#new immigration law
IMMIGRATION: A new immigration reform law will offer options to those seeking to avoid deportation
NEW YORK DAILY NEWS
Friday, March 15, 2013, 4:00 AM
Q My wife has been here for 25 years. She is in deportation proceedings. The judge has scheduled her next hearing for October 2014. What are her chances of staying in the United States? If immigration reform becomes law, will she qualify? My wife came here when she was just 12. We have three children born here.
A Unless your wife has a criminal record, she has a good chance of earning the right to stay in the United States. She has two possibilities. She can ask the immigration judge to grant her a “cancellation of removal” green card. Or, if Congress passes immigration reform legislation legalizing undocumented immigrants, she can decide whether applying under the new law makes sense for her. If she gets cancellation of removal, she will become a permanent resident immediately. If she applies for legal status under any new legislation, it could take years before she can get residence. Once Congress passes immigration reform, your wife should speak to an immigration law expert before she decides which path makes more sense for her.
To get a cancellation of removal green card, an undocumented person must have been here at least ten years. And, the person must convince an immigration judge that a U.S. citizen or permanent resident spouse, parent(s), or child will suffer “exceptional and extremely unusual hardship” if the person is deported. Exceptional and unusual hardship means hardship that goes beyond the hardship that anyone would suffer if separated from a parent, child or spouse. To prove hardship to your children, you will want a mental health professional to evaluate them. The professional can describe the hardship that separation from their mother or moving abroad would have on your children.
Because only an immigration judge can grant cancellation of removal, I have been reluctant to recommend that undocumented immigrants turn themselves into immigration to apply. That’s because if the judge rules against the applicant, he or she could be forced to leave the United States. These days I have a different view. I am very confident that Congress will pass immigration reform with a path to citizenship. If that happens, individuals in deportation proceedings such as you may have an alternative if the judge denies cancellation. The government’s “prosecutorial discretion” program may be another way out. Under that program, immigration will defer deportation for undocumented immigrants here unless they have criminal records or a history of immigration violations. Still, I don’t recommend that undocumented readers turn themselves into immigration until they have spoken to an immigration law expert.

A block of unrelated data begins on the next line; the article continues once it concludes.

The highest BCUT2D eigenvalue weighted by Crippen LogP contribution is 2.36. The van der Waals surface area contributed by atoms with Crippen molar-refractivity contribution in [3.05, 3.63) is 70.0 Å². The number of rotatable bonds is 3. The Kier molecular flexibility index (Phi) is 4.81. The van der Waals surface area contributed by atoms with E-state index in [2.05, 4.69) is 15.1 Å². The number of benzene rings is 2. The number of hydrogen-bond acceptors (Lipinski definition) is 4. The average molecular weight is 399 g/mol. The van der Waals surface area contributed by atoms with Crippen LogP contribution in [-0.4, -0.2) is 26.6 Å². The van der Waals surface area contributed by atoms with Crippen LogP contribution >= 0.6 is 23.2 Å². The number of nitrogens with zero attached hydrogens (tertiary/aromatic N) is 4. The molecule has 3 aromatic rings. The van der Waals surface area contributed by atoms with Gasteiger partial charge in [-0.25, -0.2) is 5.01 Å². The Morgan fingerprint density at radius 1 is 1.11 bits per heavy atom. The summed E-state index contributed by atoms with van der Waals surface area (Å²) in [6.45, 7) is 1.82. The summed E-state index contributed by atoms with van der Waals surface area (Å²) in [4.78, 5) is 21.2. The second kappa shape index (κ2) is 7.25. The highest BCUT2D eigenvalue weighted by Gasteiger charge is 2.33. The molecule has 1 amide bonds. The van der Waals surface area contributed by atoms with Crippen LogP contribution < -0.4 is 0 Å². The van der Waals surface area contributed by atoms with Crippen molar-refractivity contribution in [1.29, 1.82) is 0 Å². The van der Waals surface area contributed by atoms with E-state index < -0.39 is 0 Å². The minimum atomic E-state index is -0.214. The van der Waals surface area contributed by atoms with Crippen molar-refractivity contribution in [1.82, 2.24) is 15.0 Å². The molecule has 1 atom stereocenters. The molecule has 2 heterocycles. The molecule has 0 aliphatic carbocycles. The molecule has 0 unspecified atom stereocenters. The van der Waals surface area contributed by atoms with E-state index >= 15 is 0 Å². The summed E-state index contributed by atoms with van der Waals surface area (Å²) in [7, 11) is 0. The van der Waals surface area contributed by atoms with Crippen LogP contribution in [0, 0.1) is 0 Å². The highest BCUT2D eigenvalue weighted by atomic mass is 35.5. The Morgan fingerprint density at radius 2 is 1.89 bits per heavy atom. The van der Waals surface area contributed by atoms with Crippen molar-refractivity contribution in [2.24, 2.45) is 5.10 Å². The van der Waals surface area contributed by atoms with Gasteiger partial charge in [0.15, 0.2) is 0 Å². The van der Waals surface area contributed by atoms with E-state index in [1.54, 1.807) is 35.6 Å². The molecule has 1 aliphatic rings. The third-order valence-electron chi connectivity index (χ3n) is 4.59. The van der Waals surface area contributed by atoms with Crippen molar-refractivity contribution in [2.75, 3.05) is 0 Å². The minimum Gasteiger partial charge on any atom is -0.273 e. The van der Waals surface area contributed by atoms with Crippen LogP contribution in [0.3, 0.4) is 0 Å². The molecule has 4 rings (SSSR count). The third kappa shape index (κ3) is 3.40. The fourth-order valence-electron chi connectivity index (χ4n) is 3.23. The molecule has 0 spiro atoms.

Q My six-year-old niece needs medical treatment unavailable in her home country. How can I bring her here? I’m a permanent resident. My niece cannot speak due to a medical condition. I believe that if I can get her to the United States before it is too late, doctors here could help her.
Burkina Faso, Bronx
A Your niece can apply for a visitor’s visa for medical purposes at a U.S. consulate in her country. If that doesn’t work, she can apply to the USCIS for humanitarian parole. Humanitarian parole is available to individuals who do not qualify for any other visa but who need to come here because of extreme need. USCIS grants humanitarian parole in rare and especially deserving cases only. To apply for humanitarian parole for your niece, file USCIS form I-131, Application for Travel Document and Form I-134, Affidavit of support. You should hear back in sixty to ninety days. With the application, you should provide evidence of your niece’s condition from a medical professional. Send also proof that you can support her and that you can pay for any needed medical care or that you have made other arrangements to reimburse doctors or hospitals for her care. Finally, you need a detailed statement from a doctor or other expert in her country explaining why she can’t get care there.
Q I’ve been missing your Wednesday columns. Does the News still publish them? I’ve been a Daily News Home Delivery subscriber for almost three years. The main reason being the sports pages. Second is because of your immigration column. I have missed seeing your column a few Wednesdays. Is it me or the News? I copy the articles and send them to my young nephew, an immigration lawyer in Pittsburgh. They are a big hit.
A Your ranking my column second to the Daily News’ great sports pages makes me proud. My regular publication days are Wednesday and Friday. Sometimes, I get bumped. When that happens, I use the column the next available Friday or Wednesday. Thanks being such a loyal reader.